Women do not dominate the agriculture industry in the U.S.—which makes sense, seeing that farming has long been considered a man’s occupation. That being said, nearly a third of our nation’s farmers are women, according to the 2012 Census of Agriculture.
But women only run 14% of farms, according to that same census. The map above shows the percent of farms in each US county where women are the “principal operators”—meaning, they run the day-to-day operations on the farm.
Two thirds (67%) of “secondary operators” are women, of whom 90% are the spouse of the principal farm operator.
In the U.S. Agriculture Department’s 2007 Census of Agriculture report, the government found women farm operators increased 19% from 2002, far outpacing the 7% increase in the number of farmers overall. And as of 2013, the national organization Future Farmers of America was made up of 44% women, compared with 20% in 1988.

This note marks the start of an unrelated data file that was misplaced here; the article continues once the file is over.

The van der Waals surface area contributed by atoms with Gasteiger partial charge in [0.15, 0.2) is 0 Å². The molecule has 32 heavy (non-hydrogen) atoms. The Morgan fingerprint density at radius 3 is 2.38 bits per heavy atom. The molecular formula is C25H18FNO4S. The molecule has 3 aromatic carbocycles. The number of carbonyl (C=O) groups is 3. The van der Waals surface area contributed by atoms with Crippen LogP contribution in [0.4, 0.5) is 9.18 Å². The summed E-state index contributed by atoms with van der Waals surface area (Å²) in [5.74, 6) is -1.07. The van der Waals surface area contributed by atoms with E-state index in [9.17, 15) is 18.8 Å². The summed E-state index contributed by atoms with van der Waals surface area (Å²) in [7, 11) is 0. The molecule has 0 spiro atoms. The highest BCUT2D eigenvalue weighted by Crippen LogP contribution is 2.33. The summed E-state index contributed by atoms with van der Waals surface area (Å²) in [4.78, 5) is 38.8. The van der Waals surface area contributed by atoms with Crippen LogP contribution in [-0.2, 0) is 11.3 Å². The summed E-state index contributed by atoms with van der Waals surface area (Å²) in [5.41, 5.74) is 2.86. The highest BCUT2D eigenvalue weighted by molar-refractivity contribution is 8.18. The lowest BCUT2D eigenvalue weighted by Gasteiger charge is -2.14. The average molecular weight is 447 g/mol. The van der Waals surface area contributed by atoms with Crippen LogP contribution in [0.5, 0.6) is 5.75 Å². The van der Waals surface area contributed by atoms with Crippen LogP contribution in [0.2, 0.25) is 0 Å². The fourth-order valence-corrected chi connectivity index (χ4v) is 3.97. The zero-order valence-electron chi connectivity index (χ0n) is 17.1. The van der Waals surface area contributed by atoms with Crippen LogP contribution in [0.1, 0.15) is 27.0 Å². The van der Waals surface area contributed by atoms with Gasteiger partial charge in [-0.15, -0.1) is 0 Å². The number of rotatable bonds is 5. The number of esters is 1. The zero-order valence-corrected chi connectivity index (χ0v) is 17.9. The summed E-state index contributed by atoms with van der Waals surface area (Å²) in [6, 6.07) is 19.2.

“Additionally, women are making the decision to enter agriculture on their own accord with a focus largely on smaller livestock operations, organic crops, or farms that grow fruit and produce for the local community,” writes USA Today.
Still, the number of female farm principal operators has recently decreased. Of the 2.1 million principal operators in the United States, 288,264 were women, according to the 2012 Census of Agriculture report. This was a 6% decrease since 2007—larger than the decrease in male principal operators.
Vox also points out that, according to the map above, women are dominating farming only in areas where farms aren’t heavily concentrated; specifically, the West, Southwest, and Northeast (even more specifically, in New England, Arizona, Oregon, and Washington).
Where are farms heavily concentrated? In the upper Midwest—and if you look at the map, it shows that the percentage of farms run by women is low in that region.
Vox also points out that “the farms that women do run tend to be tiny and have low sales figures. 76 percent make less than $10,000 per year, and 54 percent are smaller than 50 acres.”
Over on the USDA blog, agriculture deputy secretary Krysta Harden talks about the responsibility of female principal farm operators to educate the next generation: